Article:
Birchley Island is one of the main gateways into the borough, next to Junction 2 of the M5 motorway with over 92,000 motorists passing each day.
In 2010, it was ‘spruced up’ with a 12ft tall and 36ft long ‘Welcome To Sandwell’ steel sign installed on the island. The sign was fabricated by Malthouse Engineering, a local firm. A total of 235 trees and more than 2,000 flowers and shrubs were planted, using more than 1,000 tons of soil, 300 tons of gravel and 400 tons of boulders.
The M5 motorway construction here took place in the late 1960s, cutting through a huge swathe of land in what was later to become the borough of Sandwell. Much of this northern section beyond Junction 3, through Oldbury to the junction with the M6 motorway on the other side of West Bromwich, was constructed as an elevated dual 3-lane motorway using concrete pillars.
Pat Sealey, who worked at Albright and Wilson and usually went home for her lunch, remembers walking this way before the massive construction of Junction 2 and the Birchley Island roundabout. ‘I used to live on Birchfield Lane, so I used to cross the Wolverhampton Road, as it was then, which was just a crossroads not a massive island we now have. On the left was the big Midland Red Bus Garage, which was an unusual building and then just over the road I’d turn off the right, it was a sort of tracky bit. Then you came through railings, where there was a path, wide enough for two people but not much bigger than that. On each side were the marl holes. If I was heading to Langley the one the left was much deeper, the one on the right would be the back of Asda now. Then it opened out into rough ground. On the left was the big mound which was all shaley - and if you ever went on the top there was another residue, but not as deep as the marl holes. I used to walk the dog up there sometimes. It wasn’t fenced in. They sounded a hooter just before when you were due back at work, so if I wasn’t at a certain point at this stage, I knew I’d have to get a move on.’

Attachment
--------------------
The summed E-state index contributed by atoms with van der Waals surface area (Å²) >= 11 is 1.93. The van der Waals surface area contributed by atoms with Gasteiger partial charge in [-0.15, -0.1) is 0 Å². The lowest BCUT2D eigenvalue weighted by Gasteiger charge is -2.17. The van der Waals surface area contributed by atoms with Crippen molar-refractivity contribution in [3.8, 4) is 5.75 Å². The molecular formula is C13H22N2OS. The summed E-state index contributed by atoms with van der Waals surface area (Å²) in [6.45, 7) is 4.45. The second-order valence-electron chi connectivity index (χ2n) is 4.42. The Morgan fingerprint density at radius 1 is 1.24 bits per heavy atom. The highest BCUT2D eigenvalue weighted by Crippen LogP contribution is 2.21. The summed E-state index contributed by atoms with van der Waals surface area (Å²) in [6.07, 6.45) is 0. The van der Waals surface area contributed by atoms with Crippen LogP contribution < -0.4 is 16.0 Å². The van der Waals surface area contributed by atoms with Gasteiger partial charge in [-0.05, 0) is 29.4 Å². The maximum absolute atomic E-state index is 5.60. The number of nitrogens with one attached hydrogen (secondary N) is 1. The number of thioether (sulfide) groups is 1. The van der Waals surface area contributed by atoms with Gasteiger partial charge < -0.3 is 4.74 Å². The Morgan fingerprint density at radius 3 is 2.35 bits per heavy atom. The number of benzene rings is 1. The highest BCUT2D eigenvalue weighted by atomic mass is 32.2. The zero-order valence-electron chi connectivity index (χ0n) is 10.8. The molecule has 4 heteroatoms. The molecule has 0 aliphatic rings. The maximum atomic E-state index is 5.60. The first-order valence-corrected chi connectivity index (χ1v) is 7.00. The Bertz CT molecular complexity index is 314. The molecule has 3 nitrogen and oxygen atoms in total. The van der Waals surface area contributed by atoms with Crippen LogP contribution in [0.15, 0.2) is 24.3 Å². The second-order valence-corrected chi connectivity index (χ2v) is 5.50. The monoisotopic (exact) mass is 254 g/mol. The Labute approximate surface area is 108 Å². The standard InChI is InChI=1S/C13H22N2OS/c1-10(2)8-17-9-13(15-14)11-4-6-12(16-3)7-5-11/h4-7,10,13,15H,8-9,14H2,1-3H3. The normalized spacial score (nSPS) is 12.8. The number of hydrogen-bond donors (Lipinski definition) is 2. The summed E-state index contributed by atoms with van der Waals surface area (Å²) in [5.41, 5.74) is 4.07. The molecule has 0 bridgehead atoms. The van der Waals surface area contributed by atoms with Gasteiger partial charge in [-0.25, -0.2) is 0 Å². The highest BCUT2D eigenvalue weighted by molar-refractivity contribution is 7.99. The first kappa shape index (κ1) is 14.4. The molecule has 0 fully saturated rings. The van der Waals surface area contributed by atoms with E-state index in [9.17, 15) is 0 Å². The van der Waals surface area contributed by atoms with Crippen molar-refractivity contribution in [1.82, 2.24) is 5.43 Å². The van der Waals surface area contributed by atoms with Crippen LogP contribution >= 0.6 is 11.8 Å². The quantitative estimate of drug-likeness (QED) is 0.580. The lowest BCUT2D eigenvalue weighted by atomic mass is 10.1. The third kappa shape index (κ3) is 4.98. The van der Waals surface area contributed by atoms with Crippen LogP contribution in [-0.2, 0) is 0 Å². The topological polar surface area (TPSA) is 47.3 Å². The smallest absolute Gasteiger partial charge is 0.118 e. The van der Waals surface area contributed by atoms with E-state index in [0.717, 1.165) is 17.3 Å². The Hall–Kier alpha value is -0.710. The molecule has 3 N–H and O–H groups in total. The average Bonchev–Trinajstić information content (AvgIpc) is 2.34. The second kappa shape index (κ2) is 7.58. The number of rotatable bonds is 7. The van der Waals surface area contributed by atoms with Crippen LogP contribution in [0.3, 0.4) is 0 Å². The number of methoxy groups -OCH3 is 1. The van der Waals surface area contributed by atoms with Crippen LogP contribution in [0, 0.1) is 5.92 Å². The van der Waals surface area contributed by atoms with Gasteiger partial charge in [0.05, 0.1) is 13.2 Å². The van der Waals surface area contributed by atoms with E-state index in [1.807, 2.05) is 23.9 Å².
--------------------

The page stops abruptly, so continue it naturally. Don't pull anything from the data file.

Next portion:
Today, to borrow from the wording of a council report, the junction ‘suffers from considerable congestion, particularly during peak periods and offers limited or no provision for pedestrian and cyclists. This lack of provision also results in severance and a low level of service for bus users interchanging between services.’
Construction of a flyover or underpass along the A4123 Wolverhampton Road had been considered as one option to reduce the congestion problem but rejected, as it would require ‘overcoming substantial physical constraints including the relocation of the electricity sub-station and possibly altering the elevated section of the M5 motorway. This would be extremely costly and not offer value for money, furthermore it would require the agreement of the Highways Agency to alter part of the motorway which would create disruption.’
The preferred option for the island is known as the ‘hamburger’ scheme, which would see it spilt in two to allow traffic to run through the centre of it. While this was approved by planners in 2015, there is as of yet no funding to deliver the project.
The Black Country’s most famous twins – Roy and the late Don Richardson, were involved in the clearance of the site before motorway construction could take place (particularly the removal of the Blue Billies) and went on to be major property developers (including the transformation of the 300 acre former Round Oak Steelworks into the Merry Hill Shopping Centre). Their company still have their Midlands office situated on the western side of Birchley Island.
Some fascinating footage can be found on Youtube relating the construction of the junction with the M6 at Wednesbury, a few miles up the road from Oldbury: